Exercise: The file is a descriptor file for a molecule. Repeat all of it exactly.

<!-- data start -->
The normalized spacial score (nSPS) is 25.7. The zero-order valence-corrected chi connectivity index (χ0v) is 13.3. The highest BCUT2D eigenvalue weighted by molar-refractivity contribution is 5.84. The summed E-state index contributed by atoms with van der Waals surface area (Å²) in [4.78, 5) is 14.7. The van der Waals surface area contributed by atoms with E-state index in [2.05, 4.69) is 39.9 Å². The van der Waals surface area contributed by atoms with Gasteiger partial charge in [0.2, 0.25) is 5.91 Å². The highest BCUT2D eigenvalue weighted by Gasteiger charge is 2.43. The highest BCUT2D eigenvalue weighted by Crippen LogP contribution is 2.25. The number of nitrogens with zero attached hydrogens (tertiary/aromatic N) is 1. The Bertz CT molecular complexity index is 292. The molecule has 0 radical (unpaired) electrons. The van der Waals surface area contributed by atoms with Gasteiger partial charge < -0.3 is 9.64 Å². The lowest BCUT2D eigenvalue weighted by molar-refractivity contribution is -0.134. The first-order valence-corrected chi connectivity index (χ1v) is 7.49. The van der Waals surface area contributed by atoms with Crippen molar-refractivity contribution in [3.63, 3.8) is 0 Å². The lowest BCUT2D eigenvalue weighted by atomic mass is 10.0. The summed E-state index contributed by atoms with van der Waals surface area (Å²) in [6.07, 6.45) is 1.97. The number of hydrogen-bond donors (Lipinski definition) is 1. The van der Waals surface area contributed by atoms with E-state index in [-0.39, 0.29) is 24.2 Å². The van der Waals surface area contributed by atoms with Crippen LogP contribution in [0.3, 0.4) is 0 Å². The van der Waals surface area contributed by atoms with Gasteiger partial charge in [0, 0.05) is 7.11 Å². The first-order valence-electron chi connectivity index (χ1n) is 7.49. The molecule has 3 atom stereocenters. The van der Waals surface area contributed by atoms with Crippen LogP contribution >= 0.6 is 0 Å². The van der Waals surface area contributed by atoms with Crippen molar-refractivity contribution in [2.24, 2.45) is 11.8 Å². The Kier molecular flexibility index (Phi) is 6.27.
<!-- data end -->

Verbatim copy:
The normalized spacial score (nSPS) is 25.7. The zero-order valence-corrected chi connectivity index (χ0v) is 13.3. The highest BCUT2D eigenvalue weighted by molar-refractivity contribution is 5.84. The summed E-state index contributed by atoms with van der Waals surface area (Å²) in [4.78, 5) is 14.7. The van der Waals surface area contributed by atoms with E-state index in [2.05, 4.69) is 39.9 Å². The van der Waals surface area contributed by atoms with Gasteiger partial charge in [0.2, 0.25) is 5.91 Å². The highest BCUT2D eigenvalue weighted by Gasteiger charge is 2.43. The highest BCUT2D eigenvalue weighted by Crippen LogP contribution is 2.25. The number of nitrogens with zero attached hydrogens (tertiary/aromatic N) is 1. The Bertz CT molecular complexity index is 292. The molecule has 0 radical (unpaired) electrons. The van der Waals surface area contributed by atoms with Gasteiger partial charge < -0.3 is 9.64 Å². The lowest BCUT2D eigenvalue weighted by molar-refractivity contribution is -0.134. The first-order valence-corrected chi connectivity index (χ1v) is 7.49. The van der Waals surface area contributed by atoms with Crippen molar-refractivity contribution in [3.63, 3.8) is 0 Å². The lowest BCUT2D eigenvalue weighted by atomic mass is 10.0. The summed E-state index contributed by atoms with van der Waals surface area (Å²) in [6.07, 6.45) is 1.97. The number of hydrogen-bond donors (Lipinski definition) is 1. The van der Waals surface area contributed by atoms with E-state index in [-0.39, 0.29) is 24.2 Å². The van der Waals surface area contributed by atoms with Crippen LogP contribution in [0.3, 0.4) is 0 Å². The van der Waals surface area contributed by atoms with Gasteiger partial charge in [0, 0.05) is 7.11 Å². The first-order valence-electron chi connectivity index (χ1n) is 7.49. The molecule has 3 atom stereocenters. The van der Waals surface area contributed by atoms with Crippen LogP contribution >= 0.6 is 0 Å². The van der Waals surface area contributed by atoms with Crippen molar-refractivity contribution in [2.24, 2.45) is 11.8 Å². The Kier molecular flexibility index (Phi) is 6.27.